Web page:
Smart To Break TV Ad, Event Program

Smart car

Daimler AG's Smart division, which makes ultra-diminutive cars with room for two, is launching new advertising and grassroots efforts. On Oct. 17, Smart will air a new television spot that takes the same general thematic direction of its initial spot this year. Both ads talk about "rethinking," evincing a general theme that people want a less complicated, less materialistic, more simplified lifestyle.

The first TV spot for Smart -- launched in July, soon after sibling Mercedes-Benz USA took control of the brand from Penske Auto Group -- shows a vignette of executives, TV announcers and personalities, celebrities and the like chattering away. They are all, however, merely repeating the word "big." At the end of the spot, a junior executive in a boardroom, listening to his boss say "big" over and over again, glances out the window, sees the Smart and says "small," which makes everyone stop and listen.



That ad might be something of a metaphor for what Smart has needed and what the company hopes the new campaign gives it: share of voice. Smart sold only 2,556 vehicles in the first six months of the year, representing nearly a 25% drop versus the first half of 2010. The approach may be working: Smart reported an uptick last month versus last September: 469 ForTwo cars delivered, compared to 422 vehicles sold in September 2010.

With the new ad, the "rethink" theme offers a supernatural take on the horrors of hoarding and the virtues of the simplified life. A 20-something guy is in his kitchen when a drawer full of kitchen utensils opens, he bangs against it, then moves the other way to avoid it when another drawer slides open, stuffed with remotes and knickknacks. Horrified, he runs out of the kitchen and is attacked by his appliances, toys, coats, sporting goods, scarves, skis, TV, and lots of, well, "stuff" that forms a malicious mountain in his living room and threatens to swallow him.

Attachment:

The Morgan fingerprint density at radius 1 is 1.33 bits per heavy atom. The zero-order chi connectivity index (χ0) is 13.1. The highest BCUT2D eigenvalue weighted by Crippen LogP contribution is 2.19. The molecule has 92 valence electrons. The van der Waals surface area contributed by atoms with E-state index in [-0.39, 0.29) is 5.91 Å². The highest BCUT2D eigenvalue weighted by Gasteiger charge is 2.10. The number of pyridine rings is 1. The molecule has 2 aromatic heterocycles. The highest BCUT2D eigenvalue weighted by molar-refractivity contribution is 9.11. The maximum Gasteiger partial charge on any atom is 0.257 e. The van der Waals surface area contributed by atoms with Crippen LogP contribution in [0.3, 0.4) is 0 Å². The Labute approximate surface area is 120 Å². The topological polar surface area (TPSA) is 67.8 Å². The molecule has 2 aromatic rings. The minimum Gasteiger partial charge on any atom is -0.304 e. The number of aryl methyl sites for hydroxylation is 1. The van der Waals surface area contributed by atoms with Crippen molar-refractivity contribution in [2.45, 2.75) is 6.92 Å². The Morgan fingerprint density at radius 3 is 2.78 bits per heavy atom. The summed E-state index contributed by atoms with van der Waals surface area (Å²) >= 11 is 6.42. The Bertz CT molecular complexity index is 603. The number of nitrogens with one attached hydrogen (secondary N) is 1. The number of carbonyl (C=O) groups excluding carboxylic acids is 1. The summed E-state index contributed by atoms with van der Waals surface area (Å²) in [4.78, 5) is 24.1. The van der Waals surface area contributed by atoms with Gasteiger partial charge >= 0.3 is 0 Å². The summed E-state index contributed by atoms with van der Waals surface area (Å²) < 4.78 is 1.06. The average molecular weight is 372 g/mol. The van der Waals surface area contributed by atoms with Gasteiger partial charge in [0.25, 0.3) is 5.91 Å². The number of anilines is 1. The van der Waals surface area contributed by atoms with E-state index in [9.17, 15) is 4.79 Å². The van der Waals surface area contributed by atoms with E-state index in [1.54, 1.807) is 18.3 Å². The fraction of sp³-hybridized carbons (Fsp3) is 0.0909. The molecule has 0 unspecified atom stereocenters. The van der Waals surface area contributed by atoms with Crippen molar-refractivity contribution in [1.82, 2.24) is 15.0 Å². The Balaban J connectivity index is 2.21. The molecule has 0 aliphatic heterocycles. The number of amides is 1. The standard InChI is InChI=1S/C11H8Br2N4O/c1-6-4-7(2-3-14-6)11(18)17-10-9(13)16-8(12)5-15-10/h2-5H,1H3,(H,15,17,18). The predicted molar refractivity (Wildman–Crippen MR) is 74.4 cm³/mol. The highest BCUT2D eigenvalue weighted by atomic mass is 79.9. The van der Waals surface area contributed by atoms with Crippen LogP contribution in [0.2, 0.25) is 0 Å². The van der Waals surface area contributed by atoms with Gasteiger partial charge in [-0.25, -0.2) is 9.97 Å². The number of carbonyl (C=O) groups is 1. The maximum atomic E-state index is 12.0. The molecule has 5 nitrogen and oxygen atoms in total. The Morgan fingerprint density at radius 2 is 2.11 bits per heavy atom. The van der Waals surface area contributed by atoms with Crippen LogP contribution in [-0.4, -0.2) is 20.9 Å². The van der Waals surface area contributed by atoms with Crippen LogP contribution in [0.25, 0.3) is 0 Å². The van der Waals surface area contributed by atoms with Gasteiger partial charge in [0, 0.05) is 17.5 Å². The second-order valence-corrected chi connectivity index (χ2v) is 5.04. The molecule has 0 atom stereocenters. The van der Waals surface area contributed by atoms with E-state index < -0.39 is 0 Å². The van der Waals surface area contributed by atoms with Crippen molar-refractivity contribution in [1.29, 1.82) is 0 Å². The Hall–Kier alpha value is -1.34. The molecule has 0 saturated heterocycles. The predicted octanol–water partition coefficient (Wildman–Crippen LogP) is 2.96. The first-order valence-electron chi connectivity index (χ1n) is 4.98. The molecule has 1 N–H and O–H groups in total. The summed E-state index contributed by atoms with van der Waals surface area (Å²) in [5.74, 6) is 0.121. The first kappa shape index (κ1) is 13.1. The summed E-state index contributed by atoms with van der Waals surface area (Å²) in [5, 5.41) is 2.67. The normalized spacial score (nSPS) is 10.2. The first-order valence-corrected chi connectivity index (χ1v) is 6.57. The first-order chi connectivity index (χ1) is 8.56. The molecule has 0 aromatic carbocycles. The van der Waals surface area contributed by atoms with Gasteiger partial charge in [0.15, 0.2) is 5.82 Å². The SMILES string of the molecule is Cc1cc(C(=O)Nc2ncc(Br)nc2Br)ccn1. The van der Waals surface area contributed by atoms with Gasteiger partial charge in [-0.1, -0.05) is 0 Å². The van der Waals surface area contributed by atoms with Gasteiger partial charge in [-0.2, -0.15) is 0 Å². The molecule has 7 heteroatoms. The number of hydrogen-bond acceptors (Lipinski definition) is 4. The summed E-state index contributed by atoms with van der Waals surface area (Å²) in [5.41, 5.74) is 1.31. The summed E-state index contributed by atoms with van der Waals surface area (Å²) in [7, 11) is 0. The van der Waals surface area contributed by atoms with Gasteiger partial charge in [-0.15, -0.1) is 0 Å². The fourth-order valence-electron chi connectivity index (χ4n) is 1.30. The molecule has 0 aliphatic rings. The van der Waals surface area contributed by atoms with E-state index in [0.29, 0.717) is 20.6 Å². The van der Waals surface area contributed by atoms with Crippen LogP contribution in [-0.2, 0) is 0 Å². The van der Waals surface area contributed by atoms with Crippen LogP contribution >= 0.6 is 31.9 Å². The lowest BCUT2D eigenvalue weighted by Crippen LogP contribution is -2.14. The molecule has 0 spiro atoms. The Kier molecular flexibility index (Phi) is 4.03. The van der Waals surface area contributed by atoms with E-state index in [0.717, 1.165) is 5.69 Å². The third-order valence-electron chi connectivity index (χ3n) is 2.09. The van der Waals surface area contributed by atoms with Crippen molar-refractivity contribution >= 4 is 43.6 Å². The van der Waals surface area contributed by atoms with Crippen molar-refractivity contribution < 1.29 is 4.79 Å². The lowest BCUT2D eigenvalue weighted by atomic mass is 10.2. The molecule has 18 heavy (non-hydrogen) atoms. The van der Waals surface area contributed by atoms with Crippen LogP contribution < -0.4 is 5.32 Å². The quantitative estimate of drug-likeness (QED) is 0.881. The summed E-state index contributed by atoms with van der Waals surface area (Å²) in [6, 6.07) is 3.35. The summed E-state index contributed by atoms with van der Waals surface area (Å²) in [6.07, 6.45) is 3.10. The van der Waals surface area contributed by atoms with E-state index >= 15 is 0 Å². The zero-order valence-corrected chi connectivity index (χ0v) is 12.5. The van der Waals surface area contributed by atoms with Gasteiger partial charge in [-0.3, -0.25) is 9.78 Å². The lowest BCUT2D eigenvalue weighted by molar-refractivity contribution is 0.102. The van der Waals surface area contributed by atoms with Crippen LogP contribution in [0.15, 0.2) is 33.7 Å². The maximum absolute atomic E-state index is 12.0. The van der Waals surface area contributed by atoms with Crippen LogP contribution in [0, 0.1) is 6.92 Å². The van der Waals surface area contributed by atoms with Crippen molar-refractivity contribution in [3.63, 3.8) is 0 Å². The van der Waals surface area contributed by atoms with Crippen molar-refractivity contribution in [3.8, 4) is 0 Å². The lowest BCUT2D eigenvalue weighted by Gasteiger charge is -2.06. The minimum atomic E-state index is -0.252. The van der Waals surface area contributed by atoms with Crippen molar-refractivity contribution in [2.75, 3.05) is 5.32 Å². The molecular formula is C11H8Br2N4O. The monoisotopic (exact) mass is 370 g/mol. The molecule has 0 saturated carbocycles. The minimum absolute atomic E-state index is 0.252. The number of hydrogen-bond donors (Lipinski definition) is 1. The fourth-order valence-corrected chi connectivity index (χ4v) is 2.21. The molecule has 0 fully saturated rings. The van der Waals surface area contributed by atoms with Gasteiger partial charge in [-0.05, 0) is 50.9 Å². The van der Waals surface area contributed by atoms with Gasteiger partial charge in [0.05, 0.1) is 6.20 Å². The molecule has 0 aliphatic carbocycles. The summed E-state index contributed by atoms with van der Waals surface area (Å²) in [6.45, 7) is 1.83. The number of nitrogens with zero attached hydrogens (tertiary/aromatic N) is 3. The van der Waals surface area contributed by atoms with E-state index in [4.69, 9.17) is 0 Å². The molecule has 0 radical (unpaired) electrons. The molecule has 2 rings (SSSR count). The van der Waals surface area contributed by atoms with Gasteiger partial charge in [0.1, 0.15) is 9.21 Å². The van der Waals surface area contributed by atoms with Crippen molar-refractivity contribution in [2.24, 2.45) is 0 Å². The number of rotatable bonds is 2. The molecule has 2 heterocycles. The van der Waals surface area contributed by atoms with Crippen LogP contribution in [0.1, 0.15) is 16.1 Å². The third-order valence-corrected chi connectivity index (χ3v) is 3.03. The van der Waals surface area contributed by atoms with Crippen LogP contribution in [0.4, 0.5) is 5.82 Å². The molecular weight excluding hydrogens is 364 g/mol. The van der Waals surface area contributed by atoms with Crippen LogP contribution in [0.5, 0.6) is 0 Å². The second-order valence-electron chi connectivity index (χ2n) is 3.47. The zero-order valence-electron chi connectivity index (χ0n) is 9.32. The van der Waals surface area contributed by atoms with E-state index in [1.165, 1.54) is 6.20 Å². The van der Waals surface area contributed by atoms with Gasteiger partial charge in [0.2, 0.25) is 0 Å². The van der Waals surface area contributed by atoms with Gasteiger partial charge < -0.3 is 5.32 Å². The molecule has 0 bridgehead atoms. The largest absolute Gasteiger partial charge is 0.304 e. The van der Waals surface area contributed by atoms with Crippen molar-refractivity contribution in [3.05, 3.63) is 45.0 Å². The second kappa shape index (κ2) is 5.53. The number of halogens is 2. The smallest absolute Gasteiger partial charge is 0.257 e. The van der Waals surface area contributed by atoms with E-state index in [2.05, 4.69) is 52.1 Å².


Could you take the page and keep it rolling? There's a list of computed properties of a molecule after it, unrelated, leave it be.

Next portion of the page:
He runs for the door, which is suddenly blocked by his bureau. A pair of skis thwarts him and he falls against the mountain of belongings, gets up, sprints for the back door and escapes. Once in his yard, he gazes with relief at what turns out to be his Smart car. He gets in just as a "Transformers"-like giant comprising his belongings heads toward the car.

He starts the engine and the belongings/giant collapses in the street as the Smart drives away. Voiceover: "The tight-turning, space-saving, eco-friendly Smart. Escape your stuff." Tag: Unclutter. Uncar.

The ad is running on spot TV and prime-time cable channels like Bravo, Logo, Planet Green, Discovery, Sundance, E and HGTV. Digital ads are on sites like Gawker, Variety, Boy Genius, Wired, and IFC Thrillist.

The company, based in Mercedes-Benz USA headquarters at Montvale, N.J., markets gasoline and electric versions of its ForTwo coupe and cabriolet in the U.S., and will have those vehicles on show at Austin's Fun Fun Fun Fest over three days in early November. The festival focuses on lesser-known artists in genres like punk, indie rock, hip-hop, electronic music and comedy. The event will feature Spoon, Passion Pit, Lykke Li, Slayer, Public Enemy, Major Lazer, Odd Future, Henry Rollins and Reggie Watts.

The automaker will have several vehicles on display and will be included in all of the festival's advertising, public relations and social media activities, per the company.

The company says the idea is to associate the car with what's next in culture and has been involved in Mercedes-Benz Fashion Week as well as arts and sustainability programs.

The Smart ForTwo has had a tough go of it in a market where competition for subcompact vehicles is heating up dramatically. High gasoline prices and a renewed attention on the subcompact or b-segment auto market have fueled several new entrants over the past couple of years: Ford Fiesta, Nissan Versa, Honda Fit, Toyota Yaris, the latest Hyundai Accent, and now the Fiat 500 and Chevrolet Sonic. All offer four seats and some offer 40-mpg highway, leaving Smart scant room to carve out its niche for an already narrow market for two-seaters.

Smart starts at around $13,000, but Chevrolet is offering a version of the Sonic for $14,000 and change, for example. The new Hyundai Accent is in the same neighborhood.

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